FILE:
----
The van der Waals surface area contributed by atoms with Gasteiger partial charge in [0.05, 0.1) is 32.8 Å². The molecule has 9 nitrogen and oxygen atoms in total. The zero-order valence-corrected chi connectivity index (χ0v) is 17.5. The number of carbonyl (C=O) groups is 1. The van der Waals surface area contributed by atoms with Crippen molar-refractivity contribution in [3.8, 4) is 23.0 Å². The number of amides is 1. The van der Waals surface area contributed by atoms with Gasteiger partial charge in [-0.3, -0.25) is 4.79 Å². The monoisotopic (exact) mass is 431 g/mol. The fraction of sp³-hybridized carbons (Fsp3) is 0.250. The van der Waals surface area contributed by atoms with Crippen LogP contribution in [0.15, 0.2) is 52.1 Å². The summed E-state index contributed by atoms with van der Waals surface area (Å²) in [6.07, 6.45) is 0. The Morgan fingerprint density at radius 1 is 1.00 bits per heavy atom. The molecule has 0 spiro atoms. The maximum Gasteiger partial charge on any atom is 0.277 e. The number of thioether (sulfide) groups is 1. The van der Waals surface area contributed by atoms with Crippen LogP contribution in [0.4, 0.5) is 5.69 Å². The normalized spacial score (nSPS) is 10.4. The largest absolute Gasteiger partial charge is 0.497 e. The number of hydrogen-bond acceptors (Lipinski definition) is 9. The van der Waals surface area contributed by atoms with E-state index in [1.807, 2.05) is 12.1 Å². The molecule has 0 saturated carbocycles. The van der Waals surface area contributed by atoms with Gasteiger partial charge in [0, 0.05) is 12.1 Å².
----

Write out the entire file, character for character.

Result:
The van der Waals surface area contributed by atoms with Gasteiger partial charge in [0.05, 0.1) is 32.8 Å². The molecule has 9 nitrogen and oxygen atoms in total. The zero-order valence-corrected chi connectivity index (χ0v) is 17.5. The number of carbonyl (C=O) groups is 1. The van der Waals surface area contributed by atoms with Crippen molar-refractivity contribution in [3.8, 4) is 23.0 Å². The number of amides is 1. The van der Waals surface area contributed by atoms with Gasteiger partial charge in [-0.3, -0.25) is 4.79 Å². The monoisotopic (exact) mass is 431 g/mol. The fraction of sp³-hybridized carbons (Fsp3) is 0.250. The van der Waals surface area contributed by atoms with Crippen LogP contribution in [0.15, 0.2) is 52.1 Å². The summed E-state index contributed by atoms with van der Waals surface area (Å²) in [6.07, 6.45) is 0. The Morgan fingerprint density at radius 1 is 1.00 bits per heavy atom. The molecule has 0 spiro atoms. The maximum Gasteiger partial charge on any atom is 0.277 e. The number of thioether (sulfide) groups is 1. The van der Waals surface area contributed by atoms with Crippen LogP contribution in [0.4, 0.5) is 5.69 Å². The normalized spacial score (nSPS) is 10.4. The largest absolute Gasteiger partial charge is 0.497 e. The number of hydrogen-bond acceptors (Lipinski definition) is 9. The van der Waals surface area contributed by atoms with E-state index in [1.807, 2.05) is 12.1 Å². The molecule has 0 saturated carbocycles. The van der Waals surface area contributed by atoms with Gasteiger partial charge in [0, 0.05) is 12.1 Å².